France, Germany and the UK are summoning Iranian ambassadors in a coordinated diplomatic protest against Iran’s detention of dual nationals and its treatment of political prisoners.
The Iranian ambassador to the UK, Hamid Baeidinejad, was summoned by the Foreign Office on Tuesday to meet senior officials, and the Iranian ambassadors in Paris and Berlin are also being called in this week. A letter handed to Baeidinejad and seen by the Guardian says Iran’s policy of arbitrary detention is seriously undermining its international standing.
It is the first coordinated move by the three countries – known collectively as the E3 – on Iranian human rights abuses and comes amid growing concern that Iranian security forces have decided to step up pressure on detained dual nationals, including by the laying of a second set of charges against Nazanin Zaghari-Ratcliffe, the British-Iranian dual national jailed in 2016. Revolutionary Guards officers visited her parents’ home this week, where she is living under house arrest, in what her family saw as an attempt to intimidate her.
Within Iran, there has been outcry over the execution of the Iranian wrestler Navid Afkari, who was charged with the killing of a security guard during protests in 2018. His execution led to protests from members of Iranian civil society, who warned that his death would not intimidate the regime’s critics.
One of Iran’s most famous political prisoners, Nasrin Sotoudeh, has been on hunger strike for more than 40 days, and recently spent some time in hospital due to her weakening condition. She is a lawyer and has defended the right of women not to wear the hijab.
She has said her strike is designed to raise pressure on Iran to free political prisoners and draw attention towards their condition during the coronavirus pandemic.
France is seeking the release of Fariba Adelkah, a highly regarded French-Iranian academic arrested in 2018. She has just been transferred from Evin prison to the Ministry of Intelligence detention centre.
Baeidinejad is understood to have been given a letter setting out Britain’s concern about grave human rights abuses in Iran.
The letter claims British citizens, including dual nationals, are languishing in Iranian prisons, often under harsh conditions and without justification. It argues they have been arbitrarily detained and deserve to be reunited with their families.
The letter also expresses concern about Iran’s continuing persecution of those defending human rights within its borders, as well as the harassment of media and cultural organisations and their staff.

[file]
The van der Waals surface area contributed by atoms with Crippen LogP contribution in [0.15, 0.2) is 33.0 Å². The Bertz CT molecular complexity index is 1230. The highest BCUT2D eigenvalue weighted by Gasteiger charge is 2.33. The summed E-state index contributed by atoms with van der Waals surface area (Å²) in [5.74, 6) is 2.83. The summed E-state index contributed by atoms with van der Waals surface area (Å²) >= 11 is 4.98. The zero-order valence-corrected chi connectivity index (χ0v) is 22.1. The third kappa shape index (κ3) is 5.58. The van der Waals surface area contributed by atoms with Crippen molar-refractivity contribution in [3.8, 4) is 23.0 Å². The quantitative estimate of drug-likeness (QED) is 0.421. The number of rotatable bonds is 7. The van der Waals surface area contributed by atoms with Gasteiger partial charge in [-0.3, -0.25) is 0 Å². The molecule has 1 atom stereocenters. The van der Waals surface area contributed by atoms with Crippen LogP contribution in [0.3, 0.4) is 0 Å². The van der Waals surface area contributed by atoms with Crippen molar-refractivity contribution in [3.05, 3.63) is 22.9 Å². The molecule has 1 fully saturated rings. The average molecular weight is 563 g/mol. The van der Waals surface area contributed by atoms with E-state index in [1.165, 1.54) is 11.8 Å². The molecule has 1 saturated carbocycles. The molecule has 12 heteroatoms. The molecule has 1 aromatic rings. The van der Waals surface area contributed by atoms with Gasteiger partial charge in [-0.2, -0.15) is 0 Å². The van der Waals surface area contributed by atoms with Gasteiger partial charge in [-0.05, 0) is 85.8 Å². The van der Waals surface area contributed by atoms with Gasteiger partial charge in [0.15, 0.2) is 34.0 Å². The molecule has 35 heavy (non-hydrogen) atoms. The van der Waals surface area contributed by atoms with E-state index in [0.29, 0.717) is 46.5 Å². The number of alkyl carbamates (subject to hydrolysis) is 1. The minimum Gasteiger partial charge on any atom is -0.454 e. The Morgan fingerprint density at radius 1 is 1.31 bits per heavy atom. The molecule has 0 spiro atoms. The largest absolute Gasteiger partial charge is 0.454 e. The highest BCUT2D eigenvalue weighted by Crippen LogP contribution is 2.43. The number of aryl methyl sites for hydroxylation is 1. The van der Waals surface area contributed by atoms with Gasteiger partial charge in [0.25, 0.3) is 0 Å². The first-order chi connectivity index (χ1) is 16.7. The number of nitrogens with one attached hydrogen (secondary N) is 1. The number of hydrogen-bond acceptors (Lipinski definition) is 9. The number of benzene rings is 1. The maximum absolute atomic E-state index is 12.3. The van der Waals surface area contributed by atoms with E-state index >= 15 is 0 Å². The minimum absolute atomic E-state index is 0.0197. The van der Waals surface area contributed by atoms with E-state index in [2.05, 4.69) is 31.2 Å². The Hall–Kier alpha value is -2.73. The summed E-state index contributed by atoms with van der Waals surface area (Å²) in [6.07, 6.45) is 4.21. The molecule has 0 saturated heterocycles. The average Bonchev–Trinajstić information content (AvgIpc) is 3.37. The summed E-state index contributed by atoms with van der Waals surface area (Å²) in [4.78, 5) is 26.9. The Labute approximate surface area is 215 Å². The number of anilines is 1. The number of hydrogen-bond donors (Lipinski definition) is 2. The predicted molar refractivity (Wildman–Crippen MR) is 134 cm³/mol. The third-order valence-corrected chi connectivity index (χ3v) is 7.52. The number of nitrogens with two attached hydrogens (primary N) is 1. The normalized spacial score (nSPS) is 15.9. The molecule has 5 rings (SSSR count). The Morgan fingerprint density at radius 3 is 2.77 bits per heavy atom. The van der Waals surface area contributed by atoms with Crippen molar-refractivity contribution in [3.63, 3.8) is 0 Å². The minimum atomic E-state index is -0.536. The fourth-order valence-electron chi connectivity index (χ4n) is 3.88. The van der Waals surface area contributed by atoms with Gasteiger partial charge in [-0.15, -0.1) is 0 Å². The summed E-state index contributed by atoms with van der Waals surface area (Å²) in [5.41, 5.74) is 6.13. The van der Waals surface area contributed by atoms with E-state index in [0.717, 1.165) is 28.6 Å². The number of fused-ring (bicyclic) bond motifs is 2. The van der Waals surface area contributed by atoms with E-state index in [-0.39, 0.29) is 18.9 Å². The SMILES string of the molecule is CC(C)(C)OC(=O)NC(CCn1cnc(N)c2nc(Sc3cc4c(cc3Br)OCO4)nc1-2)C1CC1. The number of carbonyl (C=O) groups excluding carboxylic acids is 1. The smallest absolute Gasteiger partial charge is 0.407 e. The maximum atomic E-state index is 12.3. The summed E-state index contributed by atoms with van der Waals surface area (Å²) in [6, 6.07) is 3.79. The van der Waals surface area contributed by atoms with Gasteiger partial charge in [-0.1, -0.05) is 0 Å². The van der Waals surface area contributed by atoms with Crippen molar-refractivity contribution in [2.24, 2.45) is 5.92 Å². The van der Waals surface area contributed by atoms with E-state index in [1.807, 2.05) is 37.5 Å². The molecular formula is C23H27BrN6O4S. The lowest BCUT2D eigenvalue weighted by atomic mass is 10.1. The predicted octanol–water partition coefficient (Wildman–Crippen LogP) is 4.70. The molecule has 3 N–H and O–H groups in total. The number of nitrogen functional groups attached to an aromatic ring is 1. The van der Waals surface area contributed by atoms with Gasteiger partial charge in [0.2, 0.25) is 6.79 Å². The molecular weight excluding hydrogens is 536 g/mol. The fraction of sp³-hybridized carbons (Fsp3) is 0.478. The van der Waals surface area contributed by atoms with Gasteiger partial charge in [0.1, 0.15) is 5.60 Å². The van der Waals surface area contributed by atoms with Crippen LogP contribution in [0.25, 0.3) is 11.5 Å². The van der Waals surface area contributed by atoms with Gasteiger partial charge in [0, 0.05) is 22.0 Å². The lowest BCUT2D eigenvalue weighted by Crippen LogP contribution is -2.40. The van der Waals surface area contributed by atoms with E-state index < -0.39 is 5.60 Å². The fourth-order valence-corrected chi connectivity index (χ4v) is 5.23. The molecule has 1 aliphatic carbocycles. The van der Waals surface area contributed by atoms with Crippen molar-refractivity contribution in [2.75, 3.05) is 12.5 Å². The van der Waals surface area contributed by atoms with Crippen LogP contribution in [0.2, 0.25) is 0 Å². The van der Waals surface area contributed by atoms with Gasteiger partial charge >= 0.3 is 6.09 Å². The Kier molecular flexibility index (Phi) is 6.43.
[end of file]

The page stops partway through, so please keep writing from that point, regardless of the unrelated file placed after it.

In a clear reference to the execution of Afkari, the three countries assert that all people must have the right and freedom to demonstrate and express their opinion. Iran’s response to protesters has been routinely disproportionate, and often fatal.
The letter goes on to say: “A free and independent media is essential to a functioning society. Cultural organisations, that connect people across borders, benefit all our peoples.”
The letter contains no explicit warning to Iran of practical consequences if the human rights abuses continue, and the E3’s joint continued support for the Iran nuclear deal signed in 2015 is not being threatened. The US has pulled out of the deal, and now claims it has the right to impose UN sanctions, including a continued conventional arms sales embargo, on Iran. The E3 insists the US has no such legal power.
However, it is self-evident British political support for the nuclear deal is not helped by the damage Iran inflicts on its own international reputation by jailing dual nationals and apparently using them as hostages to win concessions from the west.
The Foreign Office is careful not to describe Zaghari-Ratcliffe as a hostage.
Iran’s foreign minister, Javad Zarif, pulled out of a planned visit to Europe last week. The Iranian ministry of foreign affairs said the coronavirus crisis, including issues of quarantining, meant the trip had to be cancelled. There had been reports that the German ministry of foreign affairs cancelled the visit due to the execution of Afkari, but that has not been confirmed.
Zarif claims he has no purchase on the release of prisoners, unless it is part of a wider negotiation over prisoner swaps.
A debate has begun recently in Iran about whether political prisoners should be allowed to stand trial in front of a jury in public courts. At present they are tried as security threats mainly in front of a judge in revolutionary courts, which were set up after the 1979 revolution to try people suspected of certain crimes, including trying to overthrow the government and blasphemy.